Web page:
Michelangelo’s The Last Judgment and the Celebration of Tenabrae in the Sistine Chapel

Project leader

Funding source

Riksbankens Jubileumsfond (RJ)

Project Details

Start date: 01/01/2008
End date: 31/12/2011
Funding: 2040000 SEK


This study will reinterpret Michelangelo’s The Last Judgment (1535–1541) in the Sistine Chapel. The painting has several unique features that have been the subject of different interpretations. Its size is colossal and, furthermore, in the lack of any framework or clear articulation of space, the many figures mostly appear as free floating, whirling against the dark blue background. Neither does the composition have the usual differentiation of the blessed on one side and the damned on the other. Instead it seems to be divided into horizontal zones, with symbols of the Passion above, the return of Christ in the middle and, at the bottom, the dead rising out of their graves and the trip across the river of Hades. An unusual detail in this context is the small cave right above the altar, which cannot be found in comparable representations of the motif. In this study these particular features are understood as a result of the liturgical context within which the painting belongs. Above all, it is understood in relation to the celebration of tenebrae during Easter in the Sistine chapel. Furthermore, the question of how the painting was used and rearranged during other parts of the liturgical year will be addressed, as well as the relation between The Last Judgment and other works of art in the chapel. Finally it is of interest to investigate the painting’s position within autonomous aesthetics.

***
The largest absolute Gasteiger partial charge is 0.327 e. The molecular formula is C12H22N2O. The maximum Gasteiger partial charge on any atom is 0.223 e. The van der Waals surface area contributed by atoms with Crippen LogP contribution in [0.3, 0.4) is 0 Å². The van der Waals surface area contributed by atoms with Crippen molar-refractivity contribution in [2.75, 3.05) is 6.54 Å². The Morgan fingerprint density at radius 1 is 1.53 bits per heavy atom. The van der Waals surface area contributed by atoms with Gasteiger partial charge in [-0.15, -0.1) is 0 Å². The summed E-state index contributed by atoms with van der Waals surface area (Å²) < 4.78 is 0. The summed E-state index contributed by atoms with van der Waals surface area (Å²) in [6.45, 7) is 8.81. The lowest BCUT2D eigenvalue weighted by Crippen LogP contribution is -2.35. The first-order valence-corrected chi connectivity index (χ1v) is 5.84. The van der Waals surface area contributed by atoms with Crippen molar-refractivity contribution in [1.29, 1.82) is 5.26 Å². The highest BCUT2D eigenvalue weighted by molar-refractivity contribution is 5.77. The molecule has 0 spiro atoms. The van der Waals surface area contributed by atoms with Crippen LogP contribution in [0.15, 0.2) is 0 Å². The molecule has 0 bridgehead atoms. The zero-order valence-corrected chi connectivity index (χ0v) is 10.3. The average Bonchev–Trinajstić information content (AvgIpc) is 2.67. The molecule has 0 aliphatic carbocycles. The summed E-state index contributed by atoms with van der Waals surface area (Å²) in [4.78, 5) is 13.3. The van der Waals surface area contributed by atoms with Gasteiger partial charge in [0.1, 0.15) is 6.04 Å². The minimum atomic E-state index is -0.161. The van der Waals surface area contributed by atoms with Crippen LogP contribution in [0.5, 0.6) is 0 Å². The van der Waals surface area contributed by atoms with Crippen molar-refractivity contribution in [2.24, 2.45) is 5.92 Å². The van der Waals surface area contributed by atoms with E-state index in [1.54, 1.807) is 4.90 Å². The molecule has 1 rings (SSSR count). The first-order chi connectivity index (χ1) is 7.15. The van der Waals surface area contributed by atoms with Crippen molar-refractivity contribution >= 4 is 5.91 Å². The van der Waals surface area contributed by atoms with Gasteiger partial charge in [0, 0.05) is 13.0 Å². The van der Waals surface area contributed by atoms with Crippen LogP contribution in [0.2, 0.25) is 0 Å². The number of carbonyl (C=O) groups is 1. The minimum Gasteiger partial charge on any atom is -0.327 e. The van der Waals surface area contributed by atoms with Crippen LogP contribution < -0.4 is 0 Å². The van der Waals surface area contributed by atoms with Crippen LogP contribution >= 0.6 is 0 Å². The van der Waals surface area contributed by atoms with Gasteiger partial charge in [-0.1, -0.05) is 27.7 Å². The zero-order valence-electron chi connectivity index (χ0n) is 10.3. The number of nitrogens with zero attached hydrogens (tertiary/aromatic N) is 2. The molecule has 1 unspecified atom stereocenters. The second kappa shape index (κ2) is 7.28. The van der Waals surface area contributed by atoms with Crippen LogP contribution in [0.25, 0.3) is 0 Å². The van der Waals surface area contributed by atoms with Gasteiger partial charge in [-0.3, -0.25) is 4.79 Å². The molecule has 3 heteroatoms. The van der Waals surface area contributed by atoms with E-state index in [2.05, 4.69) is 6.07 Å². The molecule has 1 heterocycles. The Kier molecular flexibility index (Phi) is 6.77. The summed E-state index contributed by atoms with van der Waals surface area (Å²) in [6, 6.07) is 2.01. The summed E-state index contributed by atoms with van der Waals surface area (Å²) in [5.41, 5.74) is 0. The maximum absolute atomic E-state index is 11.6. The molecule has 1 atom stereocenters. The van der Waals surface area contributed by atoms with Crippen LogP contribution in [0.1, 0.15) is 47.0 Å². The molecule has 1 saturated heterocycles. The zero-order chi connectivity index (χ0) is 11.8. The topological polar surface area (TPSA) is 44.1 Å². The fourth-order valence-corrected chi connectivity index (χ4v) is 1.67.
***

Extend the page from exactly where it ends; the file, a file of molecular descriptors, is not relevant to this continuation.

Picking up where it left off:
Last updated on 2017-29-03 at 17:13